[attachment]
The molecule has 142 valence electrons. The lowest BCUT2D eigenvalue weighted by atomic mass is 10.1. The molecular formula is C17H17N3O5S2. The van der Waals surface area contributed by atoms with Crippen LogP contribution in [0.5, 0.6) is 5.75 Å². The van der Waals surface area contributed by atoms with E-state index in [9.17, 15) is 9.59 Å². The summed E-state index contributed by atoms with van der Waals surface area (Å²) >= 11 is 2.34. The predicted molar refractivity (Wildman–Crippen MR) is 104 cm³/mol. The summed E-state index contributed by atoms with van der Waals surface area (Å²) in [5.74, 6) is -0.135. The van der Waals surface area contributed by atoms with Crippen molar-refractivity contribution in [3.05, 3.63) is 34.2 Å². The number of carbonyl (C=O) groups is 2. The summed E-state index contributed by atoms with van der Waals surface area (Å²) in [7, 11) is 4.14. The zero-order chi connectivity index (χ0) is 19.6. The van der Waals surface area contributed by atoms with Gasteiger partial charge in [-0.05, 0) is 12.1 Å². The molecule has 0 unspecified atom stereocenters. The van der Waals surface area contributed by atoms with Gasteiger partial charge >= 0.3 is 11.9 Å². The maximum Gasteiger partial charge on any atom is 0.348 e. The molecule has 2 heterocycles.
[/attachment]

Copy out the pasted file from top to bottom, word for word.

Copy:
The molecule has 142 valence electrons. The lowest BCUT2D eigenvalue weighted by atomic mass is 10.1. The molecular formula is C17H17N3O5S2. The van der Waals surface area contributed by atoms with Crippen LogP contribution in [0.5, 0.6) is 5.75 Å². The van der Waals surface area contributed by atoms with E-state index in [9.17, 15) is 9.59 Å². The summed E-state index contributed by atoms with van der Waals surface area (Å²) >= 11 is 2.34. The predicted molar refractivity (Wildman–Crippen MR) is 104 cm³/mol. The summed E-state index contributed by atoms with van der Waals surface area (Å²) in [5.74, 6) is -0.135. The van der Waals surface area contributed by atoms with Crippen molar-refractivity contribution in [3.05, 3.63) is 34.2 Å². The number of carbonyl (C=O) groups is 2. The summed E-state index contributed by atoms with van der Waals surface area (Å²) in [7, 11) is 4.14. The zero-order chi connectivity index (χ0) is 19.6. The van der Waals surface area contributed by atoms with Gasteiger partial charge in [-0.05, 0) is 12.1 Å². The molecule has 0 unspecified atom stereocenters. The van der Waals surface area contributed by atoms with Gasteiger partial charge >= 0.3 is 11.9 Å². The maximum Gasteiger partial charge on any atom is 0.348 e. The molecule has 2 heterocycles.